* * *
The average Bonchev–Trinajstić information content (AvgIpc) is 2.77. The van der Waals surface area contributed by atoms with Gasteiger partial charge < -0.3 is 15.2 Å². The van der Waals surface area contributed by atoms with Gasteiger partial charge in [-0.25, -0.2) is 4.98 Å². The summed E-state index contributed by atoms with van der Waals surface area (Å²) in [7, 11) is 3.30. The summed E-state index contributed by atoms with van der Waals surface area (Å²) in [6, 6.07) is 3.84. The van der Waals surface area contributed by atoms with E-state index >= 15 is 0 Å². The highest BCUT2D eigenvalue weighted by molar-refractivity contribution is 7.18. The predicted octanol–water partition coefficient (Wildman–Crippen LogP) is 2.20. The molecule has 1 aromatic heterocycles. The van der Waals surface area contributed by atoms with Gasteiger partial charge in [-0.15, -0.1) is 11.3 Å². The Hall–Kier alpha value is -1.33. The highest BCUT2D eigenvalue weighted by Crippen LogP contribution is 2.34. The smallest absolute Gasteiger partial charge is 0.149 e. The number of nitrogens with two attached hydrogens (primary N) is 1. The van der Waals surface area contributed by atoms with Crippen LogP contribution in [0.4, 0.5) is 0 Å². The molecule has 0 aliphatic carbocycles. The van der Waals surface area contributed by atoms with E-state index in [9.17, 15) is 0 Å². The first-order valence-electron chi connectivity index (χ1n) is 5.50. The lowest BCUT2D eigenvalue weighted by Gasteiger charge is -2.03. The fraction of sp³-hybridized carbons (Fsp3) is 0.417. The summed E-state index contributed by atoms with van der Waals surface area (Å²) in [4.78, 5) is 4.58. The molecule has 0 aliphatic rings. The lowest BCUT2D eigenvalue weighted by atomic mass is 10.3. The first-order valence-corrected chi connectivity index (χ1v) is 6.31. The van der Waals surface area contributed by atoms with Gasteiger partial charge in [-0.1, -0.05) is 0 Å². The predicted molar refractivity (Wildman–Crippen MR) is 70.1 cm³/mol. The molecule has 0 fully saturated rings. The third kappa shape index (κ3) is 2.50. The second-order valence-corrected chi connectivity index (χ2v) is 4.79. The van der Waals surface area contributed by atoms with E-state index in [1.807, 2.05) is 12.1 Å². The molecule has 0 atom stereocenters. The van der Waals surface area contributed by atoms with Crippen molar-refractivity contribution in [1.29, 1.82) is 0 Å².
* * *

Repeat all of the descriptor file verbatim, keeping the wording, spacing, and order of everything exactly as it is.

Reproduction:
The average Bonchev–Trinajstić information content (AvgIpc) is 2.77. The van der Waals surface area contributed by atoms with Gasteiger partial charge < -0.3 is 15.2 Å². The van der Waals surface area contributed by atoms with Gasteiger partial charge in [-0.25, -0.2) is 4.98 Å². The summed E-state index contributed by atoms with van der Waals surface area (Å²) in [7, 11) is 3.30. The summed E-state index contributed by atoms with van der Waals surface area (Å²) in [6, 6.07) is 3.84. The van der Waals surface area contributed by atoms with E-state index >= 15 is 0 Å². The highest BCUT2D eigenvalue weighted by molar-refractivity contribution is 7.18. The predicted octanol–water partition coefficient (Wildman–Crippen LogP) is 2.20. The molecule has 1 aromatic heterocycles. The van der Waals surface area contributed by atoms with Gasteiger partial charge in [-0.15, -0.1) is 11.3 Å². The Hall–Kier alpha value is -1.33. The highest BCUT2D eigenvalue weighted by Crippen LogP contribution is 2.34. The smallest absolute Gasteiger partial charge is 0.149 e. The number of nitrogens with two attached hydrogens (primary N) is 1. The van der Waals surface area contributed by atoms with Crippen LogP contribution in [0.4, 0.5) is 0 Å². The molecule has 0 aliphatic carbocycles. The van der Waals surface area contributed by atoms with E-state index in [9.17, 15) is 0 Å². The first-order valence-electron chi connectivity index (χ1n) is 5.50. The lowest BCUT2D eigenvalue weighted by Gasteiger charge is -2.03. The fraction of sp³-hybridized carbons (Fsp3) is 0.417. The summed E-state index contributed by atoms with van der Waals surface area (Å²) in [4.78, 5) is 4.58. The molecule has 0 aliphatic rings. The lowest BCUT2D eigenvalue weighted by atomic mass is 10.3. The first-order valence-corrected chi connectivity index (χ1v) is 6.31. The van der Waals surface area contributed by atoms with Gasteiger partial charge in [-0.1, -0.05) is 0 Å². The predicted molar refractivity (Wildman–Crippen MR) is 70.1 cm³/mol. The molecule has 0 fully saturated rings. The third kappa shape index (κ3) is 2.50. The second-order valence-corrected chi connectivity index (χ2v) is 4.79. The van der Waals surface area contributed by atoms with E-state index in [1.807, 2.05) is 12.1 Å². The molecule has 0 atom stereocenters. The van der Waals surface area contributed by atoms with Crippen molar-refractivity contribution in [1.29, 1.82) is 0 Å².